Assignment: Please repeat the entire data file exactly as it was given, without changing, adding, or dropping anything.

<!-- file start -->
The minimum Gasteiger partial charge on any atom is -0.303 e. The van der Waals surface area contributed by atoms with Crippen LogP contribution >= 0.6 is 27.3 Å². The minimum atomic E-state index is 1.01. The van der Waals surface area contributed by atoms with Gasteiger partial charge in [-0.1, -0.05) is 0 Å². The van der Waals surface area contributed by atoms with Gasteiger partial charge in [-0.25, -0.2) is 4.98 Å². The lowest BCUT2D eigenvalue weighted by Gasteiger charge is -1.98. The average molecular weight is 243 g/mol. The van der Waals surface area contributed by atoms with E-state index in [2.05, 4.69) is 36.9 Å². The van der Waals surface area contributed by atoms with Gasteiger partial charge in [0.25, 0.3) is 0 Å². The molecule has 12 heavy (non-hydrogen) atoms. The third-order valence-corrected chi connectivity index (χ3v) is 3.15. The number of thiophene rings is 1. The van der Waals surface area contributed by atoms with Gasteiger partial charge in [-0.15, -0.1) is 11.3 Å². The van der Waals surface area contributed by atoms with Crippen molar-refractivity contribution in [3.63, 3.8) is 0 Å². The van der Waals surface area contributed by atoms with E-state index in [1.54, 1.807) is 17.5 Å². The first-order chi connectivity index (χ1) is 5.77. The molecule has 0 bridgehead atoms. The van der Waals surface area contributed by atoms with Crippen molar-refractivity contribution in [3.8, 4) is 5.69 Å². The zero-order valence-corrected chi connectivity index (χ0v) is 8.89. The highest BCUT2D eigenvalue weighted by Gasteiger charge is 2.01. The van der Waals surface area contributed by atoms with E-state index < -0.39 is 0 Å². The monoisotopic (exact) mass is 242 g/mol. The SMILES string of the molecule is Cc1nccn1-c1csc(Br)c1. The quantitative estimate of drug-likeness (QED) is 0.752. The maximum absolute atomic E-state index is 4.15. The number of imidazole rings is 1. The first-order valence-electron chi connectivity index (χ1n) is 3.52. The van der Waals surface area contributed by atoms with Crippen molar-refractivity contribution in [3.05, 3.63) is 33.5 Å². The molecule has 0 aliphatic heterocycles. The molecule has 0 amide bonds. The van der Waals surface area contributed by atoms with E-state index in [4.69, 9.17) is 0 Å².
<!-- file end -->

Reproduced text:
The minimum Gasteiger partial charge on any atom is -0.303 e. The van der Waals surface area contributed by atoms with Crippen LogP contribution >= 0.6 is 27.3 Å². The minimum atomic E-state index is 1.01. The van der Waals surface area contributed by atoms with Gasteiger partial charge in [-0.1, -0.05) is 0 Å². The van der Waals surface area contributed by atoms with Gasteiger partial charge in [-0.25, -0.2) is 4.98 Å². The lowest BCUT2D eigenvalue weighted by Gasteiger charge is -1.98. The average molecular weight is 243 g/mol. The van der Waals surface area contributed by atoms with E-state index in [2.05, 4.69) is 36.9 Å². The van der Waals surface area contributed by atoms with Gasteiger partial charge in [0.25, 0.3) is 0 Å². The molecule has 12 heavy (non-hydrogen) atoms. The third-order valence-corrected chi connectivity index (χ3v) is 3.15. The number of thiophene rings is 1. The van der Waals surface area contributed by atoms with Gasteiger partial charge in [-0.15, -0.1) is 11.3 Å². The van der Waals surface area contributed by atoms with Crippen molar-refractivity contribution in [3.63, 3.8) is 0 Å². The van der Waals surface area contributed by atoms with E-state index in [1.54, 1.807) is 17.5 Å². The first-order chi connectivity index (χ1) is 5.77. The molecule has 0 bridgehead atoms. The van der Waals surface area contributed by atoms with Crippen molar-refractivity contribution in [3.8, 4) is 5.69 Å². The zero-order valence-corrected chi connectivity index (χ0v) is 8.89. The highest BCUT2D eigenvalue weighted by Gasteiger charge is 2.01. The van der Waals surface area contributed by atoms with E-state index < -0.39 is 0 Å². The monoisotopic (exact) mass is 242 g/mol. The SMILES string of the molecule is Cc1nccn1-c1csc(Br)c1. The quantitative estimate of drug-likeness (QED) is 0.752. The maximum absolute atomic E-state index is 4.15. The number of imidazole rings is 1. The first-order valence-electron chi connectivity index (χ1n) is 3.52. The van der Waals surface area contributed by atoms with Crippen molar-refractivity contribution in [3.05, 3.63) is 33.5 Å². The molecule has 0 aliphatic heterocycles. The molecule has 0 amide bonds. The van der Waals surface area contributed by atoms with E-state index in [4.69, 9.17) is 0 Å².